Figure 4 Legislative elections: Estimation of the price of a vote, depending on the time period and on the political party

Source: Bekkouche and Cagé (2018).

Why Is Campaign Spending Less Efficient For The Far-Right Than For The Other Political Parties?

Extreme-right candidates may be less effective campaigners. This would be the case if these candidates suffered from a valence disadvantage (disadvantaged candidates may choose more extremist positions). Anecdotal evidence suggests that the extreme-right party in France has difficulties fielding quality candidates across the country for legislative elections.

It may be linked to the salience of the issues on which the extreme right campaigns, such as opposition to mass migration. The immigration stance of the Front National (now called Rassemblement National) is the toughest in France. As this controversial position is well-known, campaign spending may not affect the voters’ knowledge of a candidate’s position. On the other hand, voters may be unaware of, or misperceive, Green Party candidate positions on issues such as the development of local currencies (which are not a priority issue for voters). Therefore campaign spending by Green Party candidates can make people aware of these issues and change their vote.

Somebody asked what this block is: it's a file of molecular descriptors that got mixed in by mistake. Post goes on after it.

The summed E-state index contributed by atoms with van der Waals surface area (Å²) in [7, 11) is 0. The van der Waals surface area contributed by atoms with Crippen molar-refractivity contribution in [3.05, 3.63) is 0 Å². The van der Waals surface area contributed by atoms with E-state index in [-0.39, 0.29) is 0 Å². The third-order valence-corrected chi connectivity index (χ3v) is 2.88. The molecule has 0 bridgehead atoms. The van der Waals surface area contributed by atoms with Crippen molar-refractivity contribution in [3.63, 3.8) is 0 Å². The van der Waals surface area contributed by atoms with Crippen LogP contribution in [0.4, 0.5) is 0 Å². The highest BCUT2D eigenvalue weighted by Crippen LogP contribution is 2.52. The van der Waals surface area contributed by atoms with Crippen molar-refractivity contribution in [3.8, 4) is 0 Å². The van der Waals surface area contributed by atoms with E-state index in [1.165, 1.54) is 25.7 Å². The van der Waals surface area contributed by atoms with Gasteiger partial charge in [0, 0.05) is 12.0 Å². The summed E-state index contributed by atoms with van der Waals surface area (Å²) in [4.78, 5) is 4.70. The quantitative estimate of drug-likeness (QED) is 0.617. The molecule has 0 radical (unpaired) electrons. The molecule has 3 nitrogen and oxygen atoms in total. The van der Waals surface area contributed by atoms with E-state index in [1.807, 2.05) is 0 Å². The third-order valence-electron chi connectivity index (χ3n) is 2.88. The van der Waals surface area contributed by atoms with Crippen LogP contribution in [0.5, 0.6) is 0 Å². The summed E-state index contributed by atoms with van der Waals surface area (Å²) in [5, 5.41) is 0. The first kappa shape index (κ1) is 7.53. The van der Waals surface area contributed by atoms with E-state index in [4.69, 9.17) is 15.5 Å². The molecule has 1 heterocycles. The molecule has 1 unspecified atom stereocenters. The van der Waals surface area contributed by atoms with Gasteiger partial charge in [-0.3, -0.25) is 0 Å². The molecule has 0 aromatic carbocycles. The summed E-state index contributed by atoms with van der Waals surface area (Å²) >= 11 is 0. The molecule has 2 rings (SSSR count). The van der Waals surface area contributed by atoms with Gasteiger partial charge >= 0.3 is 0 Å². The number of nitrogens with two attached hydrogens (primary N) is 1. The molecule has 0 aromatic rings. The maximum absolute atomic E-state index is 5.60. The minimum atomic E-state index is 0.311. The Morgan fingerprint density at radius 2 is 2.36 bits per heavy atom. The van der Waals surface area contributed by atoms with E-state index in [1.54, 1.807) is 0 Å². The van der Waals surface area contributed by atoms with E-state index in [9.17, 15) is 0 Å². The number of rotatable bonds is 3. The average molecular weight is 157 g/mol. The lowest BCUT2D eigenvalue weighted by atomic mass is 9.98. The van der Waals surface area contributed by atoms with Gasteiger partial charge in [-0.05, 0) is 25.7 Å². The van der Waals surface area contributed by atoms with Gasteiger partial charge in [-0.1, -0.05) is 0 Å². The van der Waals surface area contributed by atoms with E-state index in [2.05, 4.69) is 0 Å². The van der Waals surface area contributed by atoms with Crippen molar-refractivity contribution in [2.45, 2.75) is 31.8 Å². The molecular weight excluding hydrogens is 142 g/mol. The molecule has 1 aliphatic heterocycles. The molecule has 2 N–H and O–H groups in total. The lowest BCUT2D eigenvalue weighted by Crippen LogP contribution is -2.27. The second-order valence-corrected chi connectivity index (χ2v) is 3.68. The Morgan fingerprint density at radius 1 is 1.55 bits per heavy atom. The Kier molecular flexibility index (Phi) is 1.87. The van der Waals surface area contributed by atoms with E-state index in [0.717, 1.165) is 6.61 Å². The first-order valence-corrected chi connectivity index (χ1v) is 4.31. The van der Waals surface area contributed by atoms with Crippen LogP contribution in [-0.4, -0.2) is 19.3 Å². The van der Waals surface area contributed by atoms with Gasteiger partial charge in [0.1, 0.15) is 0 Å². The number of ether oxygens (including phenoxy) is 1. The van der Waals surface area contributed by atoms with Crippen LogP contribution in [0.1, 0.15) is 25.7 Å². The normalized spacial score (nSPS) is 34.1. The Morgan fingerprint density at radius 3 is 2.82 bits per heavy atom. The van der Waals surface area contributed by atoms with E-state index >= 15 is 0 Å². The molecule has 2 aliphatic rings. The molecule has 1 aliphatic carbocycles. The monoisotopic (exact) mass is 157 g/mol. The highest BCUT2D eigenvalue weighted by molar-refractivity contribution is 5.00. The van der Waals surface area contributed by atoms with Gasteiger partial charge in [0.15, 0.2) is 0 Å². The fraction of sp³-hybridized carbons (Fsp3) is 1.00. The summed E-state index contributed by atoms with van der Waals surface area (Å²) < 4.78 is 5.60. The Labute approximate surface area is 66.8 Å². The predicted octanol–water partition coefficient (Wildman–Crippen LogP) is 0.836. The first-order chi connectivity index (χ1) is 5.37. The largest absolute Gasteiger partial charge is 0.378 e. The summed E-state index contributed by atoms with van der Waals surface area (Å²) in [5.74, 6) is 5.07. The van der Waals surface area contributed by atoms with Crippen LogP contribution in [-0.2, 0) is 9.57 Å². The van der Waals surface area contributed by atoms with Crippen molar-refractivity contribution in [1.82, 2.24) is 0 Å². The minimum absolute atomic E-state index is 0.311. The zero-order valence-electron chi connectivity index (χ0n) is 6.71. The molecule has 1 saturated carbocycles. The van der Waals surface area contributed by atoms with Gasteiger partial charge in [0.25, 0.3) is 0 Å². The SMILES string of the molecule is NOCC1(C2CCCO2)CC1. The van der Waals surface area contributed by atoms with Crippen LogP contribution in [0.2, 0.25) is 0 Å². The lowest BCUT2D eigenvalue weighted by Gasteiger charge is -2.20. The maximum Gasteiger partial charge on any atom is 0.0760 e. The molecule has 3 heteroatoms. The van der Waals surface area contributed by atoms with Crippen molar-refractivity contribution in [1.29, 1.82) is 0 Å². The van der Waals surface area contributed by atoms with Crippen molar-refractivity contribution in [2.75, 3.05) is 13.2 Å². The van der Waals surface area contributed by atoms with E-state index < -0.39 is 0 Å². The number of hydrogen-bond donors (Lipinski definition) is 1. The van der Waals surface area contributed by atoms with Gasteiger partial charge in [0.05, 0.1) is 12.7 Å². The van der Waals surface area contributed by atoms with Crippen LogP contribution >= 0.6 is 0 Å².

Far-right voters may also be more ideological, and so vote for extreme-right candidates regardless of their characteristics. Therefore, they may also be less responsive to campaigns.

Using data on parliamentary elections in Finland, Kestilä-Kekkonen and Söderlund (2014) have shown that the characteristics of the party leader are a much stronger predictor of the far-right vote than district-level candidate characteristics. And Le Pennec-Caldichoury and Vertier (2019) show that, in the first round of the 1993 French legislative elections, political manifestos of extreme-right candidates tended to be similar (all following the same national model), while the manifestos of other parties’ local candidates varied widely.